The relationship between Trump and Evangelical Christians reveals the fundamental deceit at the heart of the entire movement: moral relativism. Christian leaders like Rev. Robert Jeffress can preach about the power of faith and forgiveness on one hand, while calling for the nuclear holocaust of millions of North Korean citizens on the other by declaring that “God has given Trump the authority to take out Kim Jong Un.” This cognitive dissonance is not unintentional, but foundational. Once we discard these moral sleight-of-hand tricks employed by Evangelical leadership, we find what Carol Anderson describes as “white rage.” One could even characterize Trump as the embodiment of this ideal, the manifestation of white ethno-nationalist grievances present within Evangelical Christian leadership across the country. This unholy alliance that presents Evangelicals as somehow having the moral high ground, or that the faith itself has been inadvertently hijacked by white nationalists, is pure fantasy. The reality paints a picture in which Trump and his administration’s policies are the culmination of the efforts of numerous Evangelical Christians, over the decades, to supplant reason and equality for religious fundamentalism and crony capitalist corruption.

Nonetheless, opposition forces have mobilized in the year since Trump rose to power. Despite being marginalized in every branch of government, hope remains amongst those in the so-called #resistance. This tide change is perhaps no more clear than in the recent defeat of Judge Roy Moore in Alabama. In the heart of Trump country, surrounded by a base of Evangelical conservatism, Roy Moore ran, not only as an avowed pedophile, but also as a champion of Christian values. Moore struck a chord in the hearts of Christian Nationalists during his time as a judge, in which he violated constitutional law to display the biblical 10 Commandments at his courthouse, and yet, in the end, he lost the Senate race (albeit, by the slimmest of margins). It was the most shocking upset yet in what looks to be a profound backlash against Trump, and by proxy, the Christian Nationalist movement itself.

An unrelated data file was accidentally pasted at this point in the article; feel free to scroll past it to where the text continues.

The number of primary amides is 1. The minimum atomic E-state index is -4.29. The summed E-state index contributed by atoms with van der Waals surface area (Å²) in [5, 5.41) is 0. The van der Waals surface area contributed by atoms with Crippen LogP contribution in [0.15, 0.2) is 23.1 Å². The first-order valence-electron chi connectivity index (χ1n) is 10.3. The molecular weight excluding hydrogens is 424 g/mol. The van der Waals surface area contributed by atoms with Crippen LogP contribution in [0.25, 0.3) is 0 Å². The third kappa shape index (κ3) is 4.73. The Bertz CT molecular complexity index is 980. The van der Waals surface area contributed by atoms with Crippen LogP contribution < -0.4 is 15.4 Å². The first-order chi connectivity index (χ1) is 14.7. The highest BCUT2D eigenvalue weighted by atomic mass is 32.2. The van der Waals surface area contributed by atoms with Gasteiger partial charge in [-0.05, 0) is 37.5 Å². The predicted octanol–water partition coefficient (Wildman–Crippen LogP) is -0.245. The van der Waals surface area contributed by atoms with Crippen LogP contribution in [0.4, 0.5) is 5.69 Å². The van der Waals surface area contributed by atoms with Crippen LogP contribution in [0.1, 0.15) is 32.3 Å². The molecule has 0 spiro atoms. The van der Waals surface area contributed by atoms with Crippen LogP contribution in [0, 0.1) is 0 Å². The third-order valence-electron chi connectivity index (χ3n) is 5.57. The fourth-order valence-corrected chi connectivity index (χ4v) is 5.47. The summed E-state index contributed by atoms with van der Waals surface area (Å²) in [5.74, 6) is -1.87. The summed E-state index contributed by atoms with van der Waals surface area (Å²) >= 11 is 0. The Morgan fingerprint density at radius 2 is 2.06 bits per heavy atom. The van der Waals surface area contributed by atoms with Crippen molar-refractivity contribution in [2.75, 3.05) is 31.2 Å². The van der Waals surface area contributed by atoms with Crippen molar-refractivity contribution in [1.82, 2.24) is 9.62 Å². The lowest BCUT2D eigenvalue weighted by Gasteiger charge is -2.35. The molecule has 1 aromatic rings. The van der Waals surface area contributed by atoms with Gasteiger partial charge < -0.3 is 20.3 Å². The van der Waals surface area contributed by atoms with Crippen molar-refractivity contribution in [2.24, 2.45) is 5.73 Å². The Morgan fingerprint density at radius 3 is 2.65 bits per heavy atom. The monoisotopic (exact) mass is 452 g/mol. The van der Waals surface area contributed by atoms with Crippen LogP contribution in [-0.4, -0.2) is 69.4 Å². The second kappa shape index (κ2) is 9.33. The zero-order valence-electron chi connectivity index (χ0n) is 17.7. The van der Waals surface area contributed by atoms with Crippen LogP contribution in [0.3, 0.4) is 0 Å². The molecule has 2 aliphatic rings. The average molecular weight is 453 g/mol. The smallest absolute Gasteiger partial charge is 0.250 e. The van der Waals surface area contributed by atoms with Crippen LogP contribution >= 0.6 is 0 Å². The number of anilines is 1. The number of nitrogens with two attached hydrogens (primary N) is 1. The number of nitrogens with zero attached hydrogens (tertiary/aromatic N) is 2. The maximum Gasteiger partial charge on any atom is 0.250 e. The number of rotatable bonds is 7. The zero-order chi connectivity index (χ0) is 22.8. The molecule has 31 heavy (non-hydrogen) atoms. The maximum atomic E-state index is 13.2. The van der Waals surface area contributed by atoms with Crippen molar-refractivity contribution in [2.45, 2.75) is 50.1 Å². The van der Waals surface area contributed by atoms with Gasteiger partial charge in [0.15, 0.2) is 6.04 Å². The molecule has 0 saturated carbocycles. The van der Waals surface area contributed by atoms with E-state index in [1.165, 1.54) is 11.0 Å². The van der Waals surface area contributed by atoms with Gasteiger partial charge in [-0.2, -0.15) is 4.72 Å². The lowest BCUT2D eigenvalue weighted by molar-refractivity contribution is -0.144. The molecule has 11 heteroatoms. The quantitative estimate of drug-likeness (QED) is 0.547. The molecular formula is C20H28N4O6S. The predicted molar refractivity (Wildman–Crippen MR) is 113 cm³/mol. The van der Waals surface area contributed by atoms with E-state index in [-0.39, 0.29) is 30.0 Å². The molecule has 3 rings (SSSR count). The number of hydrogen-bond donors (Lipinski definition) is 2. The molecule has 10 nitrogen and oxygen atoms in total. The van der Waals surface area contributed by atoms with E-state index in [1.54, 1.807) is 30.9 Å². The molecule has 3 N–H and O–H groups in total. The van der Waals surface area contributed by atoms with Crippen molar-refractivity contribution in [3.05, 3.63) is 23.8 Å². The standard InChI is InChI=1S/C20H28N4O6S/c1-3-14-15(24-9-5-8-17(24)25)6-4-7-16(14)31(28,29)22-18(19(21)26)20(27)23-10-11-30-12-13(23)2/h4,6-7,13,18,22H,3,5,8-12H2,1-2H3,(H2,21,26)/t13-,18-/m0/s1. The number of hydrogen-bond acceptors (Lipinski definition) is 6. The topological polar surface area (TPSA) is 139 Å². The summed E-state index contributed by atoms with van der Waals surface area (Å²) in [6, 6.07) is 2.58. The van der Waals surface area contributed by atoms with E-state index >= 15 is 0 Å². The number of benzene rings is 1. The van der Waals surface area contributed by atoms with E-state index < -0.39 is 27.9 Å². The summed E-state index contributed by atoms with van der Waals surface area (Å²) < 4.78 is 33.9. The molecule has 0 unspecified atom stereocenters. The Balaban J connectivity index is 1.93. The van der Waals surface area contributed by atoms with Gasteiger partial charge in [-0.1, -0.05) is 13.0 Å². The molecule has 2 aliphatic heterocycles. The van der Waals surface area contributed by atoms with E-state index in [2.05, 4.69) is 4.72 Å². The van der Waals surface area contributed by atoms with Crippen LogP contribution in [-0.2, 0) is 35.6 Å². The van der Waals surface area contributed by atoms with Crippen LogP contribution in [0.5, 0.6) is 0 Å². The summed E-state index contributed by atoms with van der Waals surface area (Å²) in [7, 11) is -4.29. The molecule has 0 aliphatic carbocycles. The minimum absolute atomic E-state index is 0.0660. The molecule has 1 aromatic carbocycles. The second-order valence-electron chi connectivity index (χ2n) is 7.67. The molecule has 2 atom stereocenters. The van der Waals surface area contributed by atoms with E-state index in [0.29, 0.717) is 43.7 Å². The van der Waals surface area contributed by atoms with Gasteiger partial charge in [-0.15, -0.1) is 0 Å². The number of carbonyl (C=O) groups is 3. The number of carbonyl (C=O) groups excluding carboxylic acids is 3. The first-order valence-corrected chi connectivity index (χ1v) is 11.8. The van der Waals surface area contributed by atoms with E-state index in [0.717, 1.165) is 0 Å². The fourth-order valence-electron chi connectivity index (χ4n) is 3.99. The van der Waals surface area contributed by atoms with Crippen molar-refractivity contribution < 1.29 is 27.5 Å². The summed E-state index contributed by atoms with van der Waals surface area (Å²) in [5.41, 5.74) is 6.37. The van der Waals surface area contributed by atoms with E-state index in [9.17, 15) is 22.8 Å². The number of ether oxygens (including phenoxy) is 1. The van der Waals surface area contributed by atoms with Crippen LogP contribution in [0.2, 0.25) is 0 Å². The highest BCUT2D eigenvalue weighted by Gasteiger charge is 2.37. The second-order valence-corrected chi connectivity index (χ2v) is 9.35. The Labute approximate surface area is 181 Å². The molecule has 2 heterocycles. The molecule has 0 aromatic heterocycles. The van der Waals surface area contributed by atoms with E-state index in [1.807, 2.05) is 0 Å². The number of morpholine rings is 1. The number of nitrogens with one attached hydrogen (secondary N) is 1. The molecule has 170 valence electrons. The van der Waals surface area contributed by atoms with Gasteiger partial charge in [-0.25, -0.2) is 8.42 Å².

As the looming specter of the 2018 midterms elections hangs in the national consciousness, Evangelicals continue to hold prayer meetings at the White House while declaring victory in the “War on Christmas” and sharing influence with Trump himself. But this high watermark of self-delusion is showing signs of collapse—due to pressure from a coalition of opposition, as an increasing number of men and women everywhere become more politically involved. Thus, as the tool of “white rage” is dulled from empty promises and exploitation by Trump, the Evangelical Nationalist movement loses its ability to influence and mobilize people to vote. Without a power base from which to draw, the dreams of a capitalist theocracy will die, stillborn in the womb.

By Blake Crawford